Steele, Jennifer L.; Vernez, Georges; Gottfried, Michael A.; Schwam-Baird, Michael
Hurricane Katrina set the stage for a transformation of public education in New Orleans, replacing the city's existing school system with a decentralized choice-based system of both charter and district-run schools. Using principal, teacher, and parent surveys administered three years after Katrina, this study examined schools' governance and…
A 4-year ethnographic study in Carpinteria, California, examined the school district's parental involvement activities for their effectiveness with lower-class Spanish-speaking parents. Research at three elementary schools included observations of traditional activities, such as parent-teacher conferences and open house, and non-conventional…
Pate, Russell R; O'Neill, Jennifer R; Byun, Wonwoo; McIver, Kerry L; Dowda, Marsha; Brown, William H
Little is known about the influence of Montessori methods on children's physical activity (PA). This cross-sectional study compared PA of children attending Montessori and traditional preschools. We enrolled 301 children in 9 Montessori and 8 traditional preschools in Columbia, South Carolina. PA was measured by accelerometry on weekdays during preschool (In-School), non-school (Non-School), and all day (All Day). Minutes/hour of light, moderate-to-vigorous (MVPA), and total PA (light + MVPA) were calculated. Children attending Montessori preschools accumulated more In-School light (7.7 vs. 6.5 minute/hour), MVPA (7.7 versus 6.5 minute/hour), and total PA (15.4 versus 13.0 minute/hour) than children attending traditional preschools, after adjusting for sex, race/ethnicity, body mass index, parent education and neighborhood poverty index. For Non-School (8.5 versus 6.2 minute/hour) and All Day (8.5 versus 7.6 minute/hour), children in Montessori preschools accumulated more MVPA than children in traditional preschools. In-School PA was higher for children in private Montessori than public Montessori preschools (8.1 versus 7.0 minute/hour; 8.1 versus 6.7 minute/hour; 16.1 versus 13.6 minute/hour, for light, MVPA, and total PA, respectively). Children attending Montessori preschools were more active than children attending traditional preschools. Adopting the Montessori system may be an important strategy for promoting PA in children. © 2014, American School Health Association.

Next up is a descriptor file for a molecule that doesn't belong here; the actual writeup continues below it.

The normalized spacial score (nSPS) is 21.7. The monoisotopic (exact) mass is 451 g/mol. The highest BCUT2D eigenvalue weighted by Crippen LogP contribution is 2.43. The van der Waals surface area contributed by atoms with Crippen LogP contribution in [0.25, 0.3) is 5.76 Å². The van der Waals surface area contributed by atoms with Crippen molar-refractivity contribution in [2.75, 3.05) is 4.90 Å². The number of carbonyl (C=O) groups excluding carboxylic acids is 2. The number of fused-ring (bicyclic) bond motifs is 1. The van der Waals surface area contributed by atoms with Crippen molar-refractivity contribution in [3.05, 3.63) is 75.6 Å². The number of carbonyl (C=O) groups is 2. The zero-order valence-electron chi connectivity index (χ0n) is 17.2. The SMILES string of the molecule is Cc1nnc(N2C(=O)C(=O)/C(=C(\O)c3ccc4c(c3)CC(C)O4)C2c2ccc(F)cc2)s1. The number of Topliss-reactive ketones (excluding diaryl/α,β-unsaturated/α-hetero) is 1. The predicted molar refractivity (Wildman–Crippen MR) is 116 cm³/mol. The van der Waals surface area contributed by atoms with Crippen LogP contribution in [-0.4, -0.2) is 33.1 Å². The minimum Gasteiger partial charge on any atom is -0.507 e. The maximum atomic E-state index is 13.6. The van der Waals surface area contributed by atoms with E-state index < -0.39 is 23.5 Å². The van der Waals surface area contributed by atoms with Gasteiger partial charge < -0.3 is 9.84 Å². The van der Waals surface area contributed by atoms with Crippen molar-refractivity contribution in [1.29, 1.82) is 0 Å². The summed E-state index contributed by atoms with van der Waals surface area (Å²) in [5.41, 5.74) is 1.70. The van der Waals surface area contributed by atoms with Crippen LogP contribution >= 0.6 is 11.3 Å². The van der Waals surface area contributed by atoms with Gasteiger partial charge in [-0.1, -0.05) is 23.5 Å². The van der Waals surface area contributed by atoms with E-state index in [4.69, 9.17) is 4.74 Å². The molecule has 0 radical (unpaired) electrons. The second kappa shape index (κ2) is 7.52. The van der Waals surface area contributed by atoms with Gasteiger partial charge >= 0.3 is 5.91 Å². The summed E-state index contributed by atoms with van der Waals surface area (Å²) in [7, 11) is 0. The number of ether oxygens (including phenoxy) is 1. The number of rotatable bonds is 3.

To remove or to replace traditional electronic games? A crossover randomised controlled trial on the impact of removing or replacing home access to electronic games on physical activity and sedentary behaviour in children aged 10–12 years
Straker, Leon M; Abbott, Rebecca A; Smith, Anne J
Objective To evaluate the impact of (1) the removal of home access to traditional electronic games or (2) their replacement with active input electronic games, on daily physical activity and sedentary behaviour in children aged 10–12 years. Design Crossover randomised controlled trial, over 6 months. Setting Family homes in metropolitan Perth, Australia from 2007 to 2010. Participants 10-year-old to 12-year-old children were recruited through school and community media. From 210 children who were eligible, 74 met inclusion criteria, 8 withdrew and 10 had insufficient primary outcome measures, leaving 56 children (29 female) for analysis. Intervention A counterbalanced randomised order of three conditions sustained for 8 weeks each: no home access to electronic games, home access to traditional electronic games and home access to active input electronic games. Main outcome measures Primary outcome was accelerometer assessed moderate/vigorous physical activity (MVPA). Secondary outcomes included sedentary time and diary assessed physical activity and sedentary behaviours. Results Daily MVPA across the whole week was not significantly different between conditions. However, compared with home access to traditional electronic games, removal of all electronic games resulted in a significant increase in MVPA (mean 3.8 min/day, 95% CI 1.5 to 6.1) and a decrease in sedentary time (4.7 min/day, 0.0 to 9.5) in the after-school period. Similarly, replacing traditional games with active input games resulted in a significant increase in MVPA (3.2 min/day, 0.9 to 5.5) and a decrease in sedentary time (6.2 min/day, 1.4 to 11.4) in the after-school period. Diary reports supported an increase in physical activity and a decrease in screen-based sedentary behaviours with both interventions. Conclusions Removal of sedentary electronic games from the child's home and replacing these with active electronic games both resulted in small, objectively measured improvements in